The Saint and the Cardinal

My favorite sequence from one of my favorite movies.  Paul Scofield and Orson Welles were two of the most talented actors of their time, and it is a pure joy to see them duel.

Realpolitik meets conscience.  It is a superb scene and our sympathies are enlisted, as they should be, on the side of Saint Thomas More as opposed to that ultimate player of power politics, Cardinal Wolsey.  As was said about another Cardinal, Richelieu, by Pope Urban VIII upon the death of Richelieu, the same might also have been said about most of the life of Wolsey:    “If God exists, Cardinal Richelieu will have to answer for many things. If not…, then yes, he will have done well in life” (Si Dieu existe, le cardinal de Richelieu devra répondre de beaucoup de choses. Sinon […] ma foi, il aura bien réussi dans la vie).”

Compared to such an ecclesiastical politician, Saint Thomas More represents the startling clarity of a brilliant mind allied with a warm Catholic faith.   One might wish however, that along with the innocence of doves, defenders of the Church in England during the time of Saint Thomas More  had also possessed a bit more of the cunning of serpents.

13 Responses to The Saint and the Cardinal

  1. Jay Anderson says:

    Cardinal Wolsey’s last words:

    “Had I but served God as diligently as I have served the King, He would not have given me over, in my grey hairs. Howbeit, this is my just reward for my pains and diligence, not regarding my service to God, but only my duty to my prince.”

    Contrast that sad lament with the almost triumphant words of Sir Thomas More as he mounted the scaffold to meet his martyr’s death:

    “I die the Kings good servant, and God’s first.”

  2. Gerard E. says:

    Good for Orson. Spent the last 20 years of his life in coasting mode, for the most part. Taking cheap roles. Yukking it up in Dean Martin roasts. Kind of like Al Pacino and Robert DeNiro at this point in their careers. Heavy lifting does take its toll. At least they have Citizen Kane, Godfather I and II, Raging Bull on their resumes. As for St. Tom- always the patron saint of we who work for Somebody or Something Else, always the anecdote for acute political correctness. Did I see in my travels that current Brit comedian/actor Eddie Izzard saluted Hank 8 for the first invented religion. In glorifying atheism. Maybe he didn’t mean what he said. Or maybe he did.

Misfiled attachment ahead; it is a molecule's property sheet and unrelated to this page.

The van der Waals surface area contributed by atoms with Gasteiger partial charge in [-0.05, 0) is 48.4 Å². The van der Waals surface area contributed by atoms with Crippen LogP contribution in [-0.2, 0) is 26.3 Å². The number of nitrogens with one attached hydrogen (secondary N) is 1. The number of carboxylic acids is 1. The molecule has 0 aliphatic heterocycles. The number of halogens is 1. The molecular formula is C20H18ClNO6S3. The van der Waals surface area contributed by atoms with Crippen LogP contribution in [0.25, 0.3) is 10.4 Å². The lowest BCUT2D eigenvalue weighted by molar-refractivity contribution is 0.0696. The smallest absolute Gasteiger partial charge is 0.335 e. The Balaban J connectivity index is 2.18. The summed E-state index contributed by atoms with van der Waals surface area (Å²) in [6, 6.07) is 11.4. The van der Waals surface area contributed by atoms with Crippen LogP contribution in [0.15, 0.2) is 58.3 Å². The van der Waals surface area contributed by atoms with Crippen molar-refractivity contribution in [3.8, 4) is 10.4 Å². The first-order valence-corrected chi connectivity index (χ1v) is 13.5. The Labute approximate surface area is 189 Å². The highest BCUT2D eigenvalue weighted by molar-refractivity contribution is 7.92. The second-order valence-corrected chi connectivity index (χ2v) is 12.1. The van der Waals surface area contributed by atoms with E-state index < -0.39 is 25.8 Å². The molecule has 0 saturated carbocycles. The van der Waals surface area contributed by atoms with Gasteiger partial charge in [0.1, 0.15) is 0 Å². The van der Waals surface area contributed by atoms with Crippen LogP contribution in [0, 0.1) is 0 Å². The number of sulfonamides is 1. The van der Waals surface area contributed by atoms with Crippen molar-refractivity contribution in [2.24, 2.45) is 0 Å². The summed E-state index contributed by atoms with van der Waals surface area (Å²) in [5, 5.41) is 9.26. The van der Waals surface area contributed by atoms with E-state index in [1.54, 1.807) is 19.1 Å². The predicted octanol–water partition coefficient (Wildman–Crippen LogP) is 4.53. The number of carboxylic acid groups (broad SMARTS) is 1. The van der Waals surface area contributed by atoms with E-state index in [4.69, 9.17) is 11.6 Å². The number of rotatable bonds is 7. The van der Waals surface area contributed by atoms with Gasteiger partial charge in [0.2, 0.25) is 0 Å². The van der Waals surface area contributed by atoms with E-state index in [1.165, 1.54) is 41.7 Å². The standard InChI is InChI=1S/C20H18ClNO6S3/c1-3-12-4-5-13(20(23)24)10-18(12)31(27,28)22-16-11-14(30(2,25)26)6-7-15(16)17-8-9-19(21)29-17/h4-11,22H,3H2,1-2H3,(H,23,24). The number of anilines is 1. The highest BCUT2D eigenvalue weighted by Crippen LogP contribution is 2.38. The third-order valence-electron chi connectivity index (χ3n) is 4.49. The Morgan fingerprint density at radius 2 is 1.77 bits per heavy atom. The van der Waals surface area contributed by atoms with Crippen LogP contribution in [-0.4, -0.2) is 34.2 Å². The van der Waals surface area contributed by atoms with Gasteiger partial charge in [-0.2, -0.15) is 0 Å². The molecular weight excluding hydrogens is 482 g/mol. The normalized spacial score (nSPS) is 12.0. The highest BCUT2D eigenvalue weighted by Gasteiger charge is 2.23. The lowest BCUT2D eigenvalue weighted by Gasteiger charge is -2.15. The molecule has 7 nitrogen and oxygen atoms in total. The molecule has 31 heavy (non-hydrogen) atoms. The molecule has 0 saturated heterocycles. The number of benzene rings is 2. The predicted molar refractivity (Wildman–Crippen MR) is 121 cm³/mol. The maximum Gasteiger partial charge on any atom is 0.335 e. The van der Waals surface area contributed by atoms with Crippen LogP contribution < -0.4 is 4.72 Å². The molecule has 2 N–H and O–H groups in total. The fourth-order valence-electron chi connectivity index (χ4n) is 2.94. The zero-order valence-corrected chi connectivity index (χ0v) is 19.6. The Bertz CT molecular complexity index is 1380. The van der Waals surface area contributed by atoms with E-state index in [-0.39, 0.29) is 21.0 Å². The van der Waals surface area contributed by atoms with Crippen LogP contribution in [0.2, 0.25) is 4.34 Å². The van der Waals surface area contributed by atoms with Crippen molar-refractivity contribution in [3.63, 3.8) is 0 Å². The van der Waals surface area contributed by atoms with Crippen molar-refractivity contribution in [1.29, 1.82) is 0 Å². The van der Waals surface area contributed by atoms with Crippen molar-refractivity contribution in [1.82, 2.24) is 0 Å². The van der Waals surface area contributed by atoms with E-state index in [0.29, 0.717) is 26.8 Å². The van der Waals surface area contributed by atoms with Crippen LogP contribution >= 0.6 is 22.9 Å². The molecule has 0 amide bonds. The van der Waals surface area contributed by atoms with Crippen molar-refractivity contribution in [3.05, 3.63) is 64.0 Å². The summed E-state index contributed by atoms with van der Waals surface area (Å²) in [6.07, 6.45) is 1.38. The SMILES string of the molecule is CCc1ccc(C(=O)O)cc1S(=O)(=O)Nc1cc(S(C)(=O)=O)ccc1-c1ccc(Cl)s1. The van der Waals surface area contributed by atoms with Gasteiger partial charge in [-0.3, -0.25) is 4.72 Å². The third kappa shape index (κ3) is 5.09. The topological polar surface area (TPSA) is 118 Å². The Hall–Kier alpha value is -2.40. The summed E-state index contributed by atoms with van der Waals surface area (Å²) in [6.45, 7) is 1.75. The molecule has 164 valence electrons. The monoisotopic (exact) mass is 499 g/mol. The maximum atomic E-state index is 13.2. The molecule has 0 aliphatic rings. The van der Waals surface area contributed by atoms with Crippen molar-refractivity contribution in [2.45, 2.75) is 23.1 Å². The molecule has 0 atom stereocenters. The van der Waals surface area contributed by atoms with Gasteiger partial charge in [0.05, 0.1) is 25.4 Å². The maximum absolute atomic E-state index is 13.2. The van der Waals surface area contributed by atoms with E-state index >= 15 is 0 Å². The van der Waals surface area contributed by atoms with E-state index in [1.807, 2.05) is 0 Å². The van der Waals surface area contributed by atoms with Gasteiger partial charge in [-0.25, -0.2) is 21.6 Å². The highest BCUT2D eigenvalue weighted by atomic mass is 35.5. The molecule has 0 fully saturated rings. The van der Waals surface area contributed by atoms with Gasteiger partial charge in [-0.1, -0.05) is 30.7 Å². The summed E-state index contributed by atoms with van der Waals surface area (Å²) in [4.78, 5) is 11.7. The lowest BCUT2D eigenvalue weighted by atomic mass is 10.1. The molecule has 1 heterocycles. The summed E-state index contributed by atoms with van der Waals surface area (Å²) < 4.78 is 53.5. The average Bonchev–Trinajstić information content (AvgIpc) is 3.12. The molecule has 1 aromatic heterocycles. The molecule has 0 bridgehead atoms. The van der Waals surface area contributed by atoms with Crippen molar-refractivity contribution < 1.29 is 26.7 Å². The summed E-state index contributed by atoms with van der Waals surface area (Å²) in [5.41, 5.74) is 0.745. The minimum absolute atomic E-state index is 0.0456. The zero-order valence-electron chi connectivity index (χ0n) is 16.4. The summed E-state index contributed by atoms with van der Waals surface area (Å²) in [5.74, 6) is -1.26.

3. Scott Carson says:

    Wolsey, More, Wolsey, More–didn’t anybody notice Rumpole of the Bailey standing outside the door!?

  4. Well said Scott. Leo McKern’s classic role. I roar with laughter whenever I put on one of my Rumpole of the Bailey DVDs. Additionally, I have always thought that show gave one of the more realistic portrayals of the life of most attorneys who do trial work.

  5. One of Jim Morrison’s posthumous records — there were many of them — consisted of his spoken-word poetry backed by music from the surviving members of The Doors. On a track whose name I forget, he pantomimes a dialogue in which an inquisitor sneers, “You cannot petition the Lord with prayer!” I have no doubt that a boozy Morrison was hazily recalling the Wolsey-More scene in A Man for All Seasons.

  6. And Jay, Wolsey’s words, spoken sincerely, may have been enough to say him.

  7. DMinor says:

    The Doors song you are looking for is “The Soft Parade.” Morrison seems to be trying to impersonate a Bible thumping Southern preacher.

  8. Donna V. says:

    Well, I had a soft spot for the Doors in my hazy-dazy youth, but think the best comment about Morrison was that his principal inspirations were Jim Beam and Johnny Walker. How else does one come up with screaming butterflies? Of course, that’s true of many poets in general – but if they’re good they usually rewrite. No need for that in the stoned ’60’s.

    I had the great pleasure of seeing Scofield playing Othello in London in 1980. The exchange rate was dreadful ($2.40 to the pound) but it was still possible to get very cheap tickets priced for students and see marvelous theater there. I wonder if it still is.

  9. Thanks, DMinor. Perhaps I’m mistaken or thinking of something else. I used to love the Doors; listening that track is rather embarrassing now.

  10. Donna V. says:

    Well, Ray what’s-his-name played a mean keyboard, and Jim had a smooth baritone (and was a rather handsome fellow before he ruined his looks with booze and drugs – which took all of 3 years to do). I still turn up the radio when “Light My Fire” or “Riders on the Storm” comes on. But whenever I hear my fellow boomers talking about what a fine poet Morrison was, I have to wonder if they’re ever actually read any poetry.

  11. Rick Lugari says:

    It would seem that thing that keeps the Doors legacy running is that many young people, even today, become intrigued and go through a Doors phase. Just a phase because there isn’t the depth there that one suspected to find. I’ve always considered L.A. Woman to be their greatest work even though it has quite a commercial appeal. In a bar this past summer, the band played a number of Doors covers (even had Jim Morrison look alike – or wannabe – sing those songs). They were well received by the whole crowd (well mixed – ages from 20’s to 60’s), but when they played L.A. Woman it was like the place became electrified. It was like each person was listening to their favorite song ever.

  12. […] goes on explaining the problems associated with her public stance by quoting the great film A Man for All Season, “What does it profit a man to gain the whole world and lose his soul, but for […]

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